In his feature directorial debut, James Schamus also wrote the screenplay based on the Philip Roth 2008 novel of the same name. Having read the novel after viewing the film, I was astounded at just how little Schamus changed when adapting the novel to the screen. Substantial portions of the dialogue appear almost verbatim, and even the plot–except for a few minor changes–pretty much reads the same.
The setting is at the fictional Winesburg College in Ohio during the early days of the Korean War. Logan Lerman is believable as Marcus Messner, the only child of a Kosher butcher Max (Danny Burstein) who worries incessantly about his son, who is away from home for the first time. The father’s worrying foreshadows the son’s tragic fate, revealed at film’s end as almost a random happenstance.
The film breaks into Act Two when Marcus meets Olivia Hutton, a blonde, non-Jewish co-ed who has a past history of psychiatric problems. Unfortunately Hutton is just there to move the plot along, solidifying Roth’s main theme of “bad things happen to good people,” and the inevitability of fate or Karmic resolutions in the universe.
The main plot involves Marcus’ conflict with Dean Cauldwell (Tracy Letts), an uptight martinet who calls Marcus to his office and dresses him down for not getting along with his roommates. He makes unreasonable demands on Marcus who defends himself adroitly, arguing that his private life has nothing to with his academic performance, which up until this point has been more than exemplary.
There’s a good bit of excellent Rothian dialogue here but the long monologues work better in the novel than in the film. Particularly of note is the debate over the Nobel Prize-winning philosopher, Bertrand Russell, who is one of Marcus’ heroes. Cauldwell’s pejorative description of Russell is almost worth the price of admission: “four times married, a blatant adulterer, an advocate of free love, a self- confessed socialist dismissed from his university position for his antiwar campaigning during the First World War and imprisoned for that by the British authorities.”
Except for some good dialogue, Indignation features too many negative characters without many redeeming points. Marcus’ roommates all seem to have it in for him, especially Flusser, whose record-playing at loud volumes, drives Marcus to seek his own living quarters. Even Cottler, the popular head of a Jewish fraternity, sets Marcus up (however inadvertently) for his final fall from grace.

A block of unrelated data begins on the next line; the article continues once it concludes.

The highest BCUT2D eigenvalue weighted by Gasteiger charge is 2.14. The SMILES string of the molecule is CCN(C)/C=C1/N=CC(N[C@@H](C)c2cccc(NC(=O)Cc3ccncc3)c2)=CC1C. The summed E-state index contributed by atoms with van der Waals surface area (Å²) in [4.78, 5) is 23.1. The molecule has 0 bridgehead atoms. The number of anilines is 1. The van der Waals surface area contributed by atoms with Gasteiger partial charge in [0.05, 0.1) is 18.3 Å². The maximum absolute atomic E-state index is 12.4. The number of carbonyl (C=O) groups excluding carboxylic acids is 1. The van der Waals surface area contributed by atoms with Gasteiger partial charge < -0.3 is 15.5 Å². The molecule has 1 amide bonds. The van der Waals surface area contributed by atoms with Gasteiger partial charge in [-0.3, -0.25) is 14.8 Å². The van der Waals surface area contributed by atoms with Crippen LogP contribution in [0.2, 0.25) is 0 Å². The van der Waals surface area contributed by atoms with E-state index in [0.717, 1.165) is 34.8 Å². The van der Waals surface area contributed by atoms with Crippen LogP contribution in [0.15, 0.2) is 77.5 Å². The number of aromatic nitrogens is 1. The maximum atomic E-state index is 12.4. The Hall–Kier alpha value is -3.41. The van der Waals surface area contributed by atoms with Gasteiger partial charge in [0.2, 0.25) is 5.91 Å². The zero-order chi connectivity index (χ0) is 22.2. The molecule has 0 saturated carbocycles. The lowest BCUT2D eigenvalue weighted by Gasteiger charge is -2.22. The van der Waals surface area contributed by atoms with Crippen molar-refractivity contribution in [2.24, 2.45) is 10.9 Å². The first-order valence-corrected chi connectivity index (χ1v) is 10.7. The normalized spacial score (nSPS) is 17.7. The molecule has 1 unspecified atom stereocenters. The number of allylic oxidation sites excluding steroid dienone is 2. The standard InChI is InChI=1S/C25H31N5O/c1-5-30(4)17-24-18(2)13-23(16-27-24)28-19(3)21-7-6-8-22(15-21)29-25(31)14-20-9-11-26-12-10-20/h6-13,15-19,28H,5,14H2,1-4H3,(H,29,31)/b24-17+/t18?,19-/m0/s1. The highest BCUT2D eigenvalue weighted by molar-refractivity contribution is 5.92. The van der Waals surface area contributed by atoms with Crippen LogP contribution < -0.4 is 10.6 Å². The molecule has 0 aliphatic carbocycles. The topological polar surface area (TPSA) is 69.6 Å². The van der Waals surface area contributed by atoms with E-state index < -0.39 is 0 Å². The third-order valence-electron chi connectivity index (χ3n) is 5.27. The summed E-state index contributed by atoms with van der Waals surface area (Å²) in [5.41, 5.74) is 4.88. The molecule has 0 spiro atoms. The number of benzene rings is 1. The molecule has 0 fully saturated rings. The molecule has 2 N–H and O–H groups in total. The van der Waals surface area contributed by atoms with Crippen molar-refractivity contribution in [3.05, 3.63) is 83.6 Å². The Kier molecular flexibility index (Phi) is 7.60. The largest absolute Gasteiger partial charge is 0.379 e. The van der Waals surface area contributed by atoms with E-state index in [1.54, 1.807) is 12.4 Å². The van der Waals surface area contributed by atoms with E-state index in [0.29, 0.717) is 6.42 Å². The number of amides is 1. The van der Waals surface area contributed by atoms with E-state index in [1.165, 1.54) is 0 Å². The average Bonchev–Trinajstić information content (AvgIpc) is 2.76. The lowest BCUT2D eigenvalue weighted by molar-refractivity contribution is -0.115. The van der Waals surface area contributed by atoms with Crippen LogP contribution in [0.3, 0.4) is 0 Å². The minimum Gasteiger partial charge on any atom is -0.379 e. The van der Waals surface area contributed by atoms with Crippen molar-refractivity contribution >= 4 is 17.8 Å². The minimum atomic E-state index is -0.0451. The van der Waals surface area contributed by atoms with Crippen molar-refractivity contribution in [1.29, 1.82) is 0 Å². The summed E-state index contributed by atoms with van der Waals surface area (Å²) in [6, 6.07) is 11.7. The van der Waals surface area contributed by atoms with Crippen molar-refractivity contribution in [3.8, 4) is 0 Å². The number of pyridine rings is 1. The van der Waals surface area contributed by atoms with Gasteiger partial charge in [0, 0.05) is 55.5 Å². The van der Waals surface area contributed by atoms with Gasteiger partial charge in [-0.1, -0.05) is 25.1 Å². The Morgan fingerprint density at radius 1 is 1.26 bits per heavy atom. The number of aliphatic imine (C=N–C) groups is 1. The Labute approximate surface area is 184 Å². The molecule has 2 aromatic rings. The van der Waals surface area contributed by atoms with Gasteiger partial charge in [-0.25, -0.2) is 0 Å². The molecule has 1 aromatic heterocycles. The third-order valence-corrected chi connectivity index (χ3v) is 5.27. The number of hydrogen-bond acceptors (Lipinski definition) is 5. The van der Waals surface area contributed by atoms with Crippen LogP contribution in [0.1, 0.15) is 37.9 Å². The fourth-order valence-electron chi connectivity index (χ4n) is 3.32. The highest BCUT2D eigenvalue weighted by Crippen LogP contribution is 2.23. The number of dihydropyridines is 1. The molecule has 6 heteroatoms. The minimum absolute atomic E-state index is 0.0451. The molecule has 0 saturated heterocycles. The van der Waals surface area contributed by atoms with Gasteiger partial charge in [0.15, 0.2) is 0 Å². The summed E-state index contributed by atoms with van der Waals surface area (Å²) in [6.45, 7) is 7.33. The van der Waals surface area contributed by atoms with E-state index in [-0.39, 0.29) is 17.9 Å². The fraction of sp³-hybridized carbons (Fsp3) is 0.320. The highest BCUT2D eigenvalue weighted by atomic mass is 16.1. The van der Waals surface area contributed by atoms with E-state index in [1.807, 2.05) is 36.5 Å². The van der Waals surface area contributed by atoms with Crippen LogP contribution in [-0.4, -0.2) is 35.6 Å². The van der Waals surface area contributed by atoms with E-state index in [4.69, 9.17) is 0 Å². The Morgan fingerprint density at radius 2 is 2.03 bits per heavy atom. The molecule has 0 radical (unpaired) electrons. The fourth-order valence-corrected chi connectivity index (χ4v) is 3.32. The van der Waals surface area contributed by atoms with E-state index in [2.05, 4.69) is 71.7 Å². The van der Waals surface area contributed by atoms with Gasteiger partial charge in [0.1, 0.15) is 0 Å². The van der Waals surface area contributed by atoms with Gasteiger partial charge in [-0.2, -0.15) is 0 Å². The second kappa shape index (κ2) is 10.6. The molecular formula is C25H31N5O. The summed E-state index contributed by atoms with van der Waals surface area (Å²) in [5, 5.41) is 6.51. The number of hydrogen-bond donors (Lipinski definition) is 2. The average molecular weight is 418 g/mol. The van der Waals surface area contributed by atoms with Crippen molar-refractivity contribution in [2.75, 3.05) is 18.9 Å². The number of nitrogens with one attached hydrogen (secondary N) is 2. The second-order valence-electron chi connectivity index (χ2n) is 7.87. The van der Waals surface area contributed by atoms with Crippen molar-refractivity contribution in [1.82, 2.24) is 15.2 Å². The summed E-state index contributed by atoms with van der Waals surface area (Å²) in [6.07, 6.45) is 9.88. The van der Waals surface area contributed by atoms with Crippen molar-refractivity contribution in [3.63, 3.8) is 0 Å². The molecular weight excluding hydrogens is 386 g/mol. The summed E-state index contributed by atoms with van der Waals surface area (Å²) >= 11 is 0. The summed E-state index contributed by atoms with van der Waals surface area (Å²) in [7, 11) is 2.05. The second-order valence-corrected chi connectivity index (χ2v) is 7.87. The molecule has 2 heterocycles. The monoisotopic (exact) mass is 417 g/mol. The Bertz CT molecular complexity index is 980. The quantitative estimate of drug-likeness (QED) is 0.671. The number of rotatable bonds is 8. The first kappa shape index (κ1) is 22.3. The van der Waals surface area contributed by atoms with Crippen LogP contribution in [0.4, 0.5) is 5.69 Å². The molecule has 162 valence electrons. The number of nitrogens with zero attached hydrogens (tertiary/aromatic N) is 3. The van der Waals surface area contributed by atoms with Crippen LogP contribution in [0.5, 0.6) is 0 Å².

Despite his academic accomplishments, Marcus becomes his own worst enemy by refusing to attend double the amount of Chapel visits as punishment for utilising a stand-in to attend services that violate his treasured Atheistic beliefs. Again, it’s another severe character, in the form of Dean Cauldwell, who delivers the final coup de grace of expulsion from the college.
All this highlights Roth’s (and Schamus’) fatalistic theme which involves how for many of us, bucking fate is pretty much an impossibility. Against all odds (or so it seems), Marcus is caught violating University policy while others of lesser rank had previously, with great success, “bucked the system.” Other events appear to have led to Marcus’ doom including his involvement with the mentally ill Olivia (the innocent “hand job” she gives him while he’s convalescing in the hospital after a bout of appendicitis, leads to a rather bad reputation) and Dean Cauldwell’s unforgiving stance seals his fate.
Marcus’ fate indeed is book ended at the beginning and end of the picture. As it turns out, Max and Esther’s only child is condemned to die on the distant battlefields of Korea. Perhaps in real life, Marcus would not have had to oppose the straw men he’s pitted up against in this work of fiction and would have avoided such a deleterious fate, held up as both literary and filmic coup, by the film’s proud and undeserved scenarists.